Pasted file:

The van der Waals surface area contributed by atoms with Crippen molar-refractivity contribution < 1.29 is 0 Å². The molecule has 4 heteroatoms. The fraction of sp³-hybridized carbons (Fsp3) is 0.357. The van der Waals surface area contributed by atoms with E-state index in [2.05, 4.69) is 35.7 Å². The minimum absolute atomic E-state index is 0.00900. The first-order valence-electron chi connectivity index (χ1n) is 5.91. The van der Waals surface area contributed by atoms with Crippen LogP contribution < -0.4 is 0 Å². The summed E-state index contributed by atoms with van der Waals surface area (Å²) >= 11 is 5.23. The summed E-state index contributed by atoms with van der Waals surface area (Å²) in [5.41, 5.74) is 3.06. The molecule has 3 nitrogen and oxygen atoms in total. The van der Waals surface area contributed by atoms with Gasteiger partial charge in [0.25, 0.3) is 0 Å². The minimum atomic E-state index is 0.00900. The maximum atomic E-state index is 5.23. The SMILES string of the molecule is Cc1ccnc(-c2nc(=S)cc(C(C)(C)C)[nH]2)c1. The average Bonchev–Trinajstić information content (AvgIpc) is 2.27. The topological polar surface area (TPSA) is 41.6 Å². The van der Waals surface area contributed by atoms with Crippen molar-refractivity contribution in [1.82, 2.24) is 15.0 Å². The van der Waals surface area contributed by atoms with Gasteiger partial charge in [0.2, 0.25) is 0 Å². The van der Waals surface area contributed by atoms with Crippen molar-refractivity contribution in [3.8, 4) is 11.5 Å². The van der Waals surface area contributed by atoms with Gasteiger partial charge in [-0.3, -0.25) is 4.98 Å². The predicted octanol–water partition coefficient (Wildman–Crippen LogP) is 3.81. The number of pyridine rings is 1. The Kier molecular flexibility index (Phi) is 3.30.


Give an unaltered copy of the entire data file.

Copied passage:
The van der Waals surface area contributed by atoms with Crippen molar-refractivity contribution < 1.29 is 0 Å². The molecule has 4 heteroatoms. The fraction of sp³-hybridized carbons (Fsp3) is 0.357. The van der Waals surface area contributed by atoms with E-state index in [2.05, 4.69) is 35.7 Å². The minimum absolute atomic E-state index is 0.00900. The first-order valence-electron chi connectivity index (χ1n) is 5.91. The van der Waals surface area contributed by atoms with Crippen LogP contribution < -0.4 is 0 Å². The summed E-state index contributed by atoms with van der Waals surface area (Å²) >= 11 is 5.23. The summed E-state index contributed by atoms with van der Waals surface area (Å²) in [5.41, 5.74) is 3.06. The molecule has 3 nitrogen and oxygen atoms in total. The van der Waals surface area contributed by atoms with Gasteiger partial charge in [0.25, 0.3) is 0 Å². The minimum atomic E-state index is 0.00900. The maximum atomic E-state index is 5.23. The SMILES string of the molecule is Cc1ccnc(-c2nc(=S)cc(C(C)(C)C)[nH]2)c1. The average Bonchev–Trinajstić information content (AvgIpc) is 2.27. The topological polar surface area (TPSA) is 41.6 Å². The van der Waals surface area contributed by atoms with Crippen molar-refractivity contribution in [1.82, 2.24) is 15.0 Å². The van der Waals surface area contributed by atoms with Gasteiger partial charge in [0.2, 0.25) is 0 Å². The van der Waals surface area contributed by atoms with Crippen molar-refractivity contribution in [3.8, 4) is 11.5 Å². The van der Waals surface area contributed by atoms with Gasteiger partial charge in [-0.3, -0.25) is 4.98 Å². The predicted octanol–water partition coefficient (Wildman–Crippen LogP) is 3.81. The number of pyridine rings is 1. The Kier molecular flexibility index (Phi) is 3.30.